deaf swimmer
Emily Massengale competes against international competition

Phoebe Duval – Special to Mustangs Ahead

(LAKEWOOD RANCH, FL)- “When I competed at the Deaflympics, the best part of the whole meet was not the competition, it was meeting other people just like me.”

Emily Massengale, a LRHS junior, lost her hearing after turning one-year-old.

She has been swimming her whole life but joined a competitive swim team at age 10. As a 10-year-old Massengale had no idea how far swimming would take her.

Massengale went to the Deaflympics in Samsun, Turkey from July 20-26, where she was competed for the United States deaf swim team. She swam seven individual events and some relays. She placed in the top eight in most of her events and medaled bronze in the 200 backstroke and 400 Individual Medley (IM).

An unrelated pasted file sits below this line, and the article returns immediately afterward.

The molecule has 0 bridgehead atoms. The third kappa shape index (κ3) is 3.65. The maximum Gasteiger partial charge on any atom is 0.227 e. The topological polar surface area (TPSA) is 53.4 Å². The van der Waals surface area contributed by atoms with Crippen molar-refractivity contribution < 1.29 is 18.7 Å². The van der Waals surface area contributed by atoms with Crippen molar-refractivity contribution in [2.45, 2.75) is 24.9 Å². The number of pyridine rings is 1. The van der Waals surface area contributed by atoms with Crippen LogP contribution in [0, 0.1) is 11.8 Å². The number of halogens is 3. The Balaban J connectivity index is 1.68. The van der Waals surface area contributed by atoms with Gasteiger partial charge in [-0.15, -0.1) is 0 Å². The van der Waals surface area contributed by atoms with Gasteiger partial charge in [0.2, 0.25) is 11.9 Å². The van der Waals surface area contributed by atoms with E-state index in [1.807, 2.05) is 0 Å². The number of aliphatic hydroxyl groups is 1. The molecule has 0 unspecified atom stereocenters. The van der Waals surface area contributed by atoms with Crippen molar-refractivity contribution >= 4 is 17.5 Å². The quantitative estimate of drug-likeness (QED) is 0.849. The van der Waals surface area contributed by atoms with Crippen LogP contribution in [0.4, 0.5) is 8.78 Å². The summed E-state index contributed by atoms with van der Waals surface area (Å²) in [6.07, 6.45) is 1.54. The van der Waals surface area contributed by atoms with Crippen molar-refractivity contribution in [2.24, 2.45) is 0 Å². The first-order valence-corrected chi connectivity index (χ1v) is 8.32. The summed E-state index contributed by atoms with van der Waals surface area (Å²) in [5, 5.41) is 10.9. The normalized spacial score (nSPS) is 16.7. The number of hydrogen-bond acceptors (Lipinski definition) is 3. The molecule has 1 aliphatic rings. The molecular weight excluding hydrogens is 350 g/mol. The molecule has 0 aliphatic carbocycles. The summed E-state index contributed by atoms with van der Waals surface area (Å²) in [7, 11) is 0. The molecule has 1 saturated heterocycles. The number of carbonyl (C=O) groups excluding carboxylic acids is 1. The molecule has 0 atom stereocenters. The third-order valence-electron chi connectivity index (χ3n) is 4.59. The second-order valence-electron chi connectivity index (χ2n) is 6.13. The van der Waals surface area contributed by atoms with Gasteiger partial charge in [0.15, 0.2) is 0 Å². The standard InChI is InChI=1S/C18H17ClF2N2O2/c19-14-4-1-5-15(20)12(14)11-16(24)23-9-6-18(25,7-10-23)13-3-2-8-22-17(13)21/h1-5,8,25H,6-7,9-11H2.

Massengale stated, “Nothing can stop you, no matter what your situation is. I have no hearing, it didn’t stop me.”

Cochlear implants allow Massengale to hear. The cochlear implant magnetically attaches to her head, but she can’t wear them in the water.

“People who have hearing aids can hear a little bit, but people with cochlear implants, like me, can’t hear at all,” explained Massengale.

Being deaf posed challenges for Massengale when she was trying to find a sport that would work well for her. Swimming was a good option for Massengale because she can lip read and her coaches write out the sets on a whiteboard.

“I think I would be a completely different person if I wasn’t deaf. I’m not even sure I would be swimming. If I could take my hearing back, I wouldn’t.”

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